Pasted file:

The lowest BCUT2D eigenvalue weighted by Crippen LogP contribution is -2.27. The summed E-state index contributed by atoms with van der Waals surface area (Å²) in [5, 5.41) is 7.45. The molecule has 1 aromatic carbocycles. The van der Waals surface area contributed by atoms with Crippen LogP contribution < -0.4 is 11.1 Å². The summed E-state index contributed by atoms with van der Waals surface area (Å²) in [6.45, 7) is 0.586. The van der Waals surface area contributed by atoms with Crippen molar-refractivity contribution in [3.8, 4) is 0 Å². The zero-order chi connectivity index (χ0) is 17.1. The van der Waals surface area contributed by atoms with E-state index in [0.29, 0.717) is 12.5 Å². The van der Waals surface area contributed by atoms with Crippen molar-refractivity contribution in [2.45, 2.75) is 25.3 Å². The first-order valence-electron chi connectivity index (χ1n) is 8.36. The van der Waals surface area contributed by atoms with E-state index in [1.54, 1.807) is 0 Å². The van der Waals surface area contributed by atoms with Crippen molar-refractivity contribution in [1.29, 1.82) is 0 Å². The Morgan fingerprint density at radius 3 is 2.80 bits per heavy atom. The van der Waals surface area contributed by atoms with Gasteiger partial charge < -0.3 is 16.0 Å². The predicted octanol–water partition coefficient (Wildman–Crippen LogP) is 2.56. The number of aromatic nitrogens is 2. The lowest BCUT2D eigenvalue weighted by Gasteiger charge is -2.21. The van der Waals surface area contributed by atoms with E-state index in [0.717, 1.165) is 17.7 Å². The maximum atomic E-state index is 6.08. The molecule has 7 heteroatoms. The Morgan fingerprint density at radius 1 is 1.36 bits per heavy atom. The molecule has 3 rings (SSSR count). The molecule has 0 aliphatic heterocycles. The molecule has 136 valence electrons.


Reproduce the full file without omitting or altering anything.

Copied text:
The lowest BCUT2D eigenvalue weighted by Crippen LogP contribution is -2.27. The summed E-state index contributed by atoms with van der Waals surface area (Å²) in [5, 5.41) is 7.45. The molecule has 1 aromatic carbocycles. The van der Waals surface area contributed by atoms with Crippen LogP contribution < -0.4 is 11.1 Å². The summed E-state index contributed by atoms with van der Waals surface area (Å²) in [6.45, 7) is 0.586. The van der Waals surface area contributed by atoms with Crippen molar-refractivity contribution in [3.8, 4) is 0 Å². The zero-order chi connectivity index (χ0) is 17.1. The van der Waals surface area contributed by atoms with E-state index in [0.29, 0.717) is 12.5 Å². The van der Waals surface area contributed by atoms with Crippen molar-refractivity contribution in [2.45, 2.75) is 25.3 Å². The first-order valence-electron chi connectivity index (χ1n) is 8.36. The van der Waals surface area contributed by atoms with E-state index in [1.54, 1.807) is 0 Å². The van der Waals surface area contributed by atoms with Crippen molar-refractivity contribution in [1.29, 1.82) is 0 Å². The Morgan fingerprint density at radius 3 is 2.80 bits per heavy atom. The van der Waals surface area contributed by atoms with Gasteiger partial charge < -0.3 is 16.0 Å². The predicted octanol–water partition coefficient (Wildman–Crippen LogP) is 2.56. The number of aromatic nitrogens is 2. The lowest BCUT2D eigenvalue weighted by Gasteiger charge is -2.21. The van der Waals surface area contributed by atoms with E-state index in [0.717, 1.165) is 17.7 Å². The maximum atomic E-state index is 6.08. The molecule has 7 heteroatoms. The Morgan fingerprint density at radius 1 is 1.36 bits per heavy atom. The molecule has 3 rings (SSSR count). The molecule has 0 aliphatic heterocycles. The molecule has 136 valence electrons.